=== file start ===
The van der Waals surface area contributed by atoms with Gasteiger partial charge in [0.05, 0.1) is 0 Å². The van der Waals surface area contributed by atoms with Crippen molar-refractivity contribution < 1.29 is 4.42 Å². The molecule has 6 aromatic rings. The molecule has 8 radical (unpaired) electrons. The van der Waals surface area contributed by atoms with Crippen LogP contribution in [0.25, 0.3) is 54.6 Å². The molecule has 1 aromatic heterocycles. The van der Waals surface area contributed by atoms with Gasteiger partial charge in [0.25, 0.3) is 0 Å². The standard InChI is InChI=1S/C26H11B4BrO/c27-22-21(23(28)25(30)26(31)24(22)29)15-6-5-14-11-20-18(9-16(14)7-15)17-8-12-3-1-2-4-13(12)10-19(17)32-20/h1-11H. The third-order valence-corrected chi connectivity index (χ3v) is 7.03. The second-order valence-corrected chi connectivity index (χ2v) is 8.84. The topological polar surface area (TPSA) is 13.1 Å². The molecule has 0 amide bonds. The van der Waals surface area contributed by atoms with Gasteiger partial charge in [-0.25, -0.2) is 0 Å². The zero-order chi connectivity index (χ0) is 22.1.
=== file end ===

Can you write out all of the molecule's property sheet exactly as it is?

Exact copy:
The van der Waals surface area contributed by atoms with Gasteiger partial charge in [0.05, 0.1) is 0 Å². The van der Waals surface area contributed by atoms with Crippen molar-refractivity contribution < 1.29 is 4.42 Å². The molecule has 6 aromatic rings. The molecule has 8 radical (unpaired) electrons. The van der Waals surface area contributed by atoms with Crippen LogP contribution in [0.25, 0.3) is 54.6 Å². The molecule has 1 aromatic heterocycles. The van der Waals surface area contributed by atoms with Gasteiger partial charge in [0.25, 0.3) is 0 Å². The standard InChI is InChI=1S/C26H11B4BrO/c27-22-21(23(28)25(30)26(31)24(22)29)15-6-5-14-11-20-18(9-16(14)7-15)17-8-12-3-1-2-4-13(12)10-19(17)32-20/h1-11H. The third-order valence-corrected chi connectivity index (χ3v) is 7.03. The second-order valence-corrected chi connectivity index (χ2v) is 8.84. The topological polar surface area (TPSA) is 13.1 Å². The molecule has 0 amide bonds. The van der Waals surface area contributed by atoms with Gasteiger partial charge in [-0.25, -0.2) is 0 Å². The zero-order chi connectivity index (χ0) is 22.1.